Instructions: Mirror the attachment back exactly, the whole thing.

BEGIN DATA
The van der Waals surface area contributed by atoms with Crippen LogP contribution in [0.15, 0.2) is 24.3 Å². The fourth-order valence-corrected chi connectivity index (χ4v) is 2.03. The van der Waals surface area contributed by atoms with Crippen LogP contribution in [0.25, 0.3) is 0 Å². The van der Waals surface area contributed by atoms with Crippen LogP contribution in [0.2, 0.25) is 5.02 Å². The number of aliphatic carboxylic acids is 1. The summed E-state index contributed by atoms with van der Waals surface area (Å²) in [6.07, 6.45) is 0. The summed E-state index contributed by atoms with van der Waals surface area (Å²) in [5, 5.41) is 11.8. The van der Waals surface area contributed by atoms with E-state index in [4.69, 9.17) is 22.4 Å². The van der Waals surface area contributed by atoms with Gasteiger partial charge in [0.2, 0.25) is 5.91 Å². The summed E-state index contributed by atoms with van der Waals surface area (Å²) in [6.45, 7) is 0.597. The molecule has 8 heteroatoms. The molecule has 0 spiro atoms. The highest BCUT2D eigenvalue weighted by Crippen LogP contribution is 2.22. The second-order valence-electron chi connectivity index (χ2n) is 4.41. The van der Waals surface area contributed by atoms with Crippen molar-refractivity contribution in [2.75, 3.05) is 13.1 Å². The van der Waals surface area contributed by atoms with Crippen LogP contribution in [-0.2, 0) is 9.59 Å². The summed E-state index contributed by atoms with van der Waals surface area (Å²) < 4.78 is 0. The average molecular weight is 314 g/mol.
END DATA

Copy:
The van der Waals surface area contributed by atoms with Crippen LogP contribution in [0.15, 0.2) is 24.3 Å². The fourth-order valence-corrected chi connectivity index (χ4v) is 2.03. The van der Waals surface area contributed by atoms with Crippen LogP contribution in [0.25, 0.3) is 0 Å². The van der Waals surface area contributed by atoms with Crippen LogP contribution in [0.2, 0.25) is 5.02 Å². The number of aliphatic carboxylic acids is 1. The summed E-state index contributed by atoms with van der Waals surface area (Å²) in [6.07, 6.45) is 0. The summed E-state index contributed by atoms with van der Waals surface area (Å²) in [5, 5.41) is 11.8. The van der Waals surface area contributed by atoms with E-state index in [4.69, 9.17) is 22.4 Å². The van der Waals surface area contributed by atoms with Gasteiger partial charge in [0.2, 0.25) is 5.91 Å². The summed E-state index contributed by atoms with van der Waals surface area (Å²) in [6.45, 7) is 0.597. The molecule has 8 heteroatoms. The molecule has 0 spiro atoms. The highest BCUT2D eigenvalue weighted by Crippen LogP contribution is 2.22. The second-order valence-electron chi connectivity index (χ2n) is 4.41. The van der Waals surface area contributed by atoms with Crippen molar-refractivity contribution in [2.75, 3.05) is 13.1 Å². The van der Waals surface area contributed by atoms with Crippen LogP contribution in [-0.2, 0) is 9.59 Å². The summed E-state index contributed by atoms with van der Waals surface area (Å²) < 4.78 is 0. The average molecular weight is 314 g/mol.